Mizuno Wave Sky 7 Midsole width in the heel
Test results
Wave Sky 7 95.3 mm
Average 90.5 mm
Compared to 305 running shoes
Number of shoes
74.9 mm
Midsole width in the heel
106.6 mm

Flexibility

Stiffness

If you have a sharp memory, you might recall that at the start of this lab review, we discussed the forefoot cutouts Mizuno incorporated. These served two purposes—to shave off some weight and enhance the shoe's flexibility.

Flexibility is crucial for a daily trainer, especially for a 40-mm shoe with a thick outsole, as this typically adds stiffness and hinders comfort. Thankfully, those cutouts enable the Wave Sky 7 to offer a moderately flexible ride. In our 90-degree bend test, we needed only 28.9N of force to bend it, which is pretty standard.

Test results
Wave Sky 7 28.9N
Average 29.2N
We use an average of four tests. The video shows one of those tests.
Compared to 287 running shoes
Number of shoes
2.2N
Stiffness
94.4N

Difference in stiffness in cold

We conducted the 20-minute freezer test again to gauge the shoe's stiffness in extreme winter conditions. Afterwards, it took us 37.8N of force to bend the shoe, which is 30.5% more than usual. Not that good!

Test results
Wave Sky 7 30.5%
Average 35.9%
Compared to 287 running shoes
Number of shoes
0%
Difference in stiffness in cold
148%

Size and fit

Toebox width at the widest part

Now let's talk about the toebox. The widest part of the Wave Sky 7's upper measures 98.9 mm. This matches our experience when trying on the shoe as an average fit.

Mizuno Wave Sky 7 upper

It offers enough room for about 80% of runners. However, those in the 20% with extremely narrow or wide feet might prefer other shoes that better suit their foot shape.

Mizuno Wave Sky 7 Toebox width at the widest part
Test results
Wave Sky 7 98.9 mm
Average 98.4 mm
Compared to 305 running shoes
Number of shoes
89.5 mm
Toebox width at the widest part
109.1 mm

Toebox width at the big toe

In the big toe area, the Wave Sky 7 offers the same average feel as before.

We measured it at 78.0 mm, showing that the shoe doesn't have an aggressive taper, which is a good thing.

Mizuno Wave Sky 7 Toebox width at the big toe
Test results
Wave Sky 7 78.0 mm
Average 78.2 mm
Compared to 179 running shoes
Number of shoes
60.4 mm
Toebox width at the big toe
92.5 mm

Midfoot feel

In the lab, we measured the drop—the difference between the heel and forefoot height—at 10.9 mm. This slightly deviates from the 8-mm offset claimed by the brand, but we're already used to this situation.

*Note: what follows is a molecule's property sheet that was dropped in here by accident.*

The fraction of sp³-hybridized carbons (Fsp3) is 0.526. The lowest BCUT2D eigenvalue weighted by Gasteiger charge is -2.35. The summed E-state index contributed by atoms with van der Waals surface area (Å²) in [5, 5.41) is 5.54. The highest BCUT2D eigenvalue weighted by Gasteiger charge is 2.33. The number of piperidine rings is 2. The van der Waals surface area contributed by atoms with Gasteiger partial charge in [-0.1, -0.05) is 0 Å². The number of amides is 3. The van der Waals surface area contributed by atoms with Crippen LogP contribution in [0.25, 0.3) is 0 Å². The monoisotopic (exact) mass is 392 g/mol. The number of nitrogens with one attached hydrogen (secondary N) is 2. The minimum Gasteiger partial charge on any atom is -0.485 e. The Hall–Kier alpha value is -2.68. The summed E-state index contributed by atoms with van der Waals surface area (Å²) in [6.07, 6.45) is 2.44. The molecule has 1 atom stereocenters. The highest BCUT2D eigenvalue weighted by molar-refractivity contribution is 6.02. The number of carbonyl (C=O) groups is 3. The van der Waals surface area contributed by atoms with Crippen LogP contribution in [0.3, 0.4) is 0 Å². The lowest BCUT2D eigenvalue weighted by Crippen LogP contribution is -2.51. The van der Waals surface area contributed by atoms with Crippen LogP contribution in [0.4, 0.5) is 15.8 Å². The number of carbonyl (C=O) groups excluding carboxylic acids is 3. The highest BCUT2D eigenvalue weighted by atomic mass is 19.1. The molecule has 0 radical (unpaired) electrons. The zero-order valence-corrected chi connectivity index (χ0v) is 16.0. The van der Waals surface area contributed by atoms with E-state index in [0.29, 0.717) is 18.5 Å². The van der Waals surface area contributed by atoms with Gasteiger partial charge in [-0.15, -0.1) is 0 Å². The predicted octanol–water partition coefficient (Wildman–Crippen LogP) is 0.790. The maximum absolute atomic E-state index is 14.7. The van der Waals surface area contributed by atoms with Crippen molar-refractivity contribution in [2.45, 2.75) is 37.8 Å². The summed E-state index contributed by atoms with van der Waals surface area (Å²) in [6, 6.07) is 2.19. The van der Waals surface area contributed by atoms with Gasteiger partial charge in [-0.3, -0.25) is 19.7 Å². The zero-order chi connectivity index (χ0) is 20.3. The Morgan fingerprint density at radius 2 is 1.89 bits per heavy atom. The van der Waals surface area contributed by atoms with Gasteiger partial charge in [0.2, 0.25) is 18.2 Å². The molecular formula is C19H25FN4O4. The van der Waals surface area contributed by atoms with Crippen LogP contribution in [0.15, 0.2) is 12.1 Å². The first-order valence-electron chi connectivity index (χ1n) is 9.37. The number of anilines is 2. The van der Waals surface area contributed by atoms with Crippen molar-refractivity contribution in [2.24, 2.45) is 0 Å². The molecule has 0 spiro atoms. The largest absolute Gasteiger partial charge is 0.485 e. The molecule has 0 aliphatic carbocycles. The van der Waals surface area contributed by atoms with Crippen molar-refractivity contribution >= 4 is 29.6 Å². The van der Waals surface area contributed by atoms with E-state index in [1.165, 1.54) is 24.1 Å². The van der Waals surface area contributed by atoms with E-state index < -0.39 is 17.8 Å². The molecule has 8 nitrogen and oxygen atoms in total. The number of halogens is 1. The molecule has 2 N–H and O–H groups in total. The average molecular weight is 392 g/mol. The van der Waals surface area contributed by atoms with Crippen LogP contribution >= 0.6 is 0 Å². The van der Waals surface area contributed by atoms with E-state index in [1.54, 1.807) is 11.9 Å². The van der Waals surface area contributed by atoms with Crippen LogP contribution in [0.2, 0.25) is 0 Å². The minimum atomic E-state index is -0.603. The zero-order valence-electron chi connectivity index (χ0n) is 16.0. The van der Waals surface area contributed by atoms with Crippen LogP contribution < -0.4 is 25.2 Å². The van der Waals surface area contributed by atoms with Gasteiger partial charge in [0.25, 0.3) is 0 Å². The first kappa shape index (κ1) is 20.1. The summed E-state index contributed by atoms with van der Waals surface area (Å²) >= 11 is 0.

However, it still falls within the high-drop range of 8-12 mm. This design slightly favours heel strikers, or midfoot/forefoot strikers who prefer this geometry.

Tongue: gusset type

In the lab, we really hate when a high-priced shoe features a non-gusseted tongue.

Luckily, the Wave Sky 7 doesn't fall into this category. Its semi-gusseted design completely eliminates tongue movement, ensuring a secure fit, especially when picking up the pace.

Mizuno Wave Sky 7 Tongue: gusset type
Test results
Wave Sky 7 Both sides (semi)

Comfort

Tongue padding

The tongue is well padded at 6.1 mm, striking an ideal balance between comfort and weight—a blend we find just right.

Mizuno Wave Sky 7 tongue

It's incredibly comfortable. We managed some impressively long runs without a single issue.

Mizuno Wave Sky 7 Tongue padding
Test results
Wave Sky 7 6.1 mm
Average 5.6 mm
Compared to 302 running shoes
Number of shoes
0.5 mm
Tongue padding
14.2 mm

Heel tab

We didn't find a heel tab on the WS7, which wasn't surprising as Mizuno often doesn't include them. However, we noticed we didn't really need one when putting the shoe on our feet.

Mizuno Wave Sky 7 Heel tab
Test results
Wave Sky 7 None

Removable insole

We found the stock insole it's not glued, so removing it is a breeze. Also, thanks to the Mizuno's standard shape, most over-the-counter insoles should fit perfectly.

Mizuno Wave Sky 7 Removable insole
Test results
Wave Sky 7 Yes

Misc

Reflective elements

For £170, we anticipate top-notch features, and Mizuno certainly delivered here. The shoe's reflective elements are a standout addition, significantly boosting safety for those lovely sunset runs.

Test results
Wave Sky 7 Yes